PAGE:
Development of the Renaissance Centralized Church Plan

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Topic: Analyze the development of the centralized church plan in Renaissance architecture (15th and 16th centuries). In your examples, include an analysis of meaning and symbolism.

During the Renaissance period, new centralized church plans developed as a result of a more scientific approach to nature. The idea of precise proportions and measurement emerged through Vitruvius’ theory regarding human anatomy. Vitruvius described how human body, with extended arms and legs, fits perfectly into the most basic geometrical shapes: circle and square. This concept triggered the minds of artists during the Renaissance to take on a new approach for church plans (Honour and Fleming 444-445). However, it is not until the fifteenth century that the centralized plan was regarded as a divine expression when Alberti discussed scientific method of maintaining God’s image through mathematical approach in De Re Aedificatoria, a treatise containing the first full program of the ideal Renaissance church (Tavernor 30). From Alberti’s perspective, a centralized plan should reveal God’s symbol while keeping pure forms of absolute mathematics in the structure, therefore the Greek-Cross figure is favored (Heydenreich 36). His theory influenced many others to realize the importance of the Greek-Cross planning method, and this is reflected in works such as S. Sebastiano, Maria Della Carceri and St. Peter’s. Thus, the Greek-Cross centralized church plan was developed, that became the divine figure for Renaissance architecture.

The development of Greek-Cross plan is derived from Alberti’s theoretical demands based on Vitruvius’ basic principles of accuracy and proportions. In the early sixteenth century, Vitruvius began answering questions regarding how a buildings proportion is constructed through human anatomy (Wittkower 22). Such question is further raised through Vitruvian figures drawn within a square and circle became a symbol of the mathematical relationship between man and god through geometry (Wittkower 25). Alberti, who suggested that to obtain architectural perfection, one must follow the basic laws of symmetry and proportions, expanded on these early ideas. In his treatise, he had defined the laws of symmetry and proportion through the physical characteristics of the human body (Tavernor 40). There, he combined a square and circle to generate the image of the geometrical shapes in relation to human anatomy, identical to Leonard Da Vinci’s drawing of a man with outstretched limbs located within a circle and square (figure 1). Alberti’s intention was to clarify the ideal architectural beauty for others during the time, through accuracy and precision (Tavernor 40). The Greek Cross central plan is developed through three transformations from the square, square plus one-half, square plus one third, and the square doubled (Murray 58). If these square ratios are applied to architectural plans, more complex figures can be produced; subsequently the centralized Greek Cross plan was developed and was a visible expression of the Divine Proportion. (Smith) Alberti’s obsession over geometrical perfection involved applying his theory within the interior structure as well. For example, the height of the wall up to the vaulting in round churches should be one-half, two thirds of three quarters of the diameter of the plan. These proportions of one to two, two to three, and three to four conform to Alberti’s law of harmony, written in his treatise (Murray 58 58).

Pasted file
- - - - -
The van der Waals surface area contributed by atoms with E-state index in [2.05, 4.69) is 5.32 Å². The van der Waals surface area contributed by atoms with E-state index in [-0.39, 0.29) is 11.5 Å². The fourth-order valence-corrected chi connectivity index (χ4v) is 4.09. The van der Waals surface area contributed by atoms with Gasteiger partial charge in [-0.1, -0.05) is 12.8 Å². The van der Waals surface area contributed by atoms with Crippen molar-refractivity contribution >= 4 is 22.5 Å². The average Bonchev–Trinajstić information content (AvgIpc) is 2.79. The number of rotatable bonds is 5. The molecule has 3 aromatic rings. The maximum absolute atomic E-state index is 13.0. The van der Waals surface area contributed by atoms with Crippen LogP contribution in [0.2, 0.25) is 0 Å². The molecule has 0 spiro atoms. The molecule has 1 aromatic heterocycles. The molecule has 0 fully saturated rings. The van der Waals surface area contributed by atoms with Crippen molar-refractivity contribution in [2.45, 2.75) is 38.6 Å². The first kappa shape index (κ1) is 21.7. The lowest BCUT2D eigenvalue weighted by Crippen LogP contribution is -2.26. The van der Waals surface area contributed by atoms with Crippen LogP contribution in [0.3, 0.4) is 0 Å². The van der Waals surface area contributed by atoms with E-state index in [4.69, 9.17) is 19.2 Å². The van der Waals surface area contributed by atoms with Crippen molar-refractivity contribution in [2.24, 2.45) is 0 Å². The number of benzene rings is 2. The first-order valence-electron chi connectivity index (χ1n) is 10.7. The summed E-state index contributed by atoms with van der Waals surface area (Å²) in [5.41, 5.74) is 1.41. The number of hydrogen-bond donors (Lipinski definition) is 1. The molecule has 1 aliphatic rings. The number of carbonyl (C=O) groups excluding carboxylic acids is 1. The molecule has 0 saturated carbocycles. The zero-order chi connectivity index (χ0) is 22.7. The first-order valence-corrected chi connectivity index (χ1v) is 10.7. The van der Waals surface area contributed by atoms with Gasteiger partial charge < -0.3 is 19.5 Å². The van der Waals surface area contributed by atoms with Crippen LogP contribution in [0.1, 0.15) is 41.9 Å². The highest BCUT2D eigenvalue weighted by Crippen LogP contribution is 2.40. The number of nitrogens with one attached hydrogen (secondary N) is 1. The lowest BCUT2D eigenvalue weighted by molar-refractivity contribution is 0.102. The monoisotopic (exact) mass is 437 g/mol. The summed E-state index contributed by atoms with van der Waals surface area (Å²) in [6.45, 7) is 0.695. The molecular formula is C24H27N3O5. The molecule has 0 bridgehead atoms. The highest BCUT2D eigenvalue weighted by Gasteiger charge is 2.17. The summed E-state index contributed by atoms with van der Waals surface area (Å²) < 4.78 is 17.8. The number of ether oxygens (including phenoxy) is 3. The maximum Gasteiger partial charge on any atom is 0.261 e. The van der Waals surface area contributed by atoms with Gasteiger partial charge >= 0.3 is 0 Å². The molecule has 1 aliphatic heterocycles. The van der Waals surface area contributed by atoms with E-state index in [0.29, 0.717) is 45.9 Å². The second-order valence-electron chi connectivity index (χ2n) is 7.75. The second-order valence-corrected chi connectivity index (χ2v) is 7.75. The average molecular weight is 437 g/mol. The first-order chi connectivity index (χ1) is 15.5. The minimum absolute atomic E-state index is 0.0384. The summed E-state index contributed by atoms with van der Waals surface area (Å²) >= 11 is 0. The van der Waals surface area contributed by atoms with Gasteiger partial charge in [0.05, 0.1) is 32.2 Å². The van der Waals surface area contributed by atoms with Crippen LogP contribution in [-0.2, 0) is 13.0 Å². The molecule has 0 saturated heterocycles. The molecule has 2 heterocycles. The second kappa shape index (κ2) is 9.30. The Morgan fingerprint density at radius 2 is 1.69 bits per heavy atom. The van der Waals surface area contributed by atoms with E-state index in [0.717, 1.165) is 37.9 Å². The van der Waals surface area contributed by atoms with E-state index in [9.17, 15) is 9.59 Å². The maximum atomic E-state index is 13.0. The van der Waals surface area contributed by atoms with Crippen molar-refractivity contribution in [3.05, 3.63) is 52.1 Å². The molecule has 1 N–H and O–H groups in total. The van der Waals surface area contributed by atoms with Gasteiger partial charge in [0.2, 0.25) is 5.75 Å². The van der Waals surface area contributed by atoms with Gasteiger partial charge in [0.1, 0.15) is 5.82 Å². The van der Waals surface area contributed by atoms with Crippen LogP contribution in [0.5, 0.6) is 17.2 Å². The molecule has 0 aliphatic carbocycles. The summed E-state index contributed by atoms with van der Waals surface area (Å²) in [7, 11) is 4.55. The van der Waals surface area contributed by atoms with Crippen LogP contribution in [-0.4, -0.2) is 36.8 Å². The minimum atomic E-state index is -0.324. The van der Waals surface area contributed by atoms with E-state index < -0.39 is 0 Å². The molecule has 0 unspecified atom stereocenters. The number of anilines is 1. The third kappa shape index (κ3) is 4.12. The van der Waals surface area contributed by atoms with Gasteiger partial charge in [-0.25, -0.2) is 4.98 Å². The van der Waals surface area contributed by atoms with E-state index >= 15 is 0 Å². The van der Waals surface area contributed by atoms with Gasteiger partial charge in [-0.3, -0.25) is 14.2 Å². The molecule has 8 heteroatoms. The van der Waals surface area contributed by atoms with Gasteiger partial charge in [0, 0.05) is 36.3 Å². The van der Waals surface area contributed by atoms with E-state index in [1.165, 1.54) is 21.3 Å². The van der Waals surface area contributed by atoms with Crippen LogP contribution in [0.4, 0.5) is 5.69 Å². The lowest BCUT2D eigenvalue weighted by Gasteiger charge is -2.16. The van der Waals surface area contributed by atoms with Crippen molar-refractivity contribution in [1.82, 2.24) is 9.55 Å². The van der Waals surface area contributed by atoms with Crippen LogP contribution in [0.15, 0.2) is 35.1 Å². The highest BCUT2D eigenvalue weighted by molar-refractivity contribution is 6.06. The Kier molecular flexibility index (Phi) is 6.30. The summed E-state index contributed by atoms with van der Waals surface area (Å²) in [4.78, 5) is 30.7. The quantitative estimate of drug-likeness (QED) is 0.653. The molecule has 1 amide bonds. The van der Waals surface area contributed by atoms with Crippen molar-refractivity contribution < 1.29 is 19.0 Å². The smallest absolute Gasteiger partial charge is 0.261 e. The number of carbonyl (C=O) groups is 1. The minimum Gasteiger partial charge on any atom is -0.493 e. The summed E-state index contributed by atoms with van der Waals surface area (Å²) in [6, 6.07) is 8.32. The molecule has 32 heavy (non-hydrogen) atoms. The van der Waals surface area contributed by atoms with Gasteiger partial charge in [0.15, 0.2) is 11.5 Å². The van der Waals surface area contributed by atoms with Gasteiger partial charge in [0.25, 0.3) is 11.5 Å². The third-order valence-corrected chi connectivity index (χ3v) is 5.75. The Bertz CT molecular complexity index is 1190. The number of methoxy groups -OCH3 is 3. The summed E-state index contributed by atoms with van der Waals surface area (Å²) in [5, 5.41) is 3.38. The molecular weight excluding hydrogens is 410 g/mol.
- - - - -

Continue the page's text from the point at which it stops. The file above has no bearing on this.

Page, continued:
It was Alberti who expressed the theory of beauty in his writing, which became so influential for the High Renaissance. He defined beauty, “harmony and concord of all the parts, so that nothing could be added or subtracted except for the worse” (Smith). From Alberti’s explanation, the symbolism of the Greek Cross is regarded as a beautiful and natural figure, representing every aspect of God due to the precise measurements on all sides of the shape. Therefore, Alberti...
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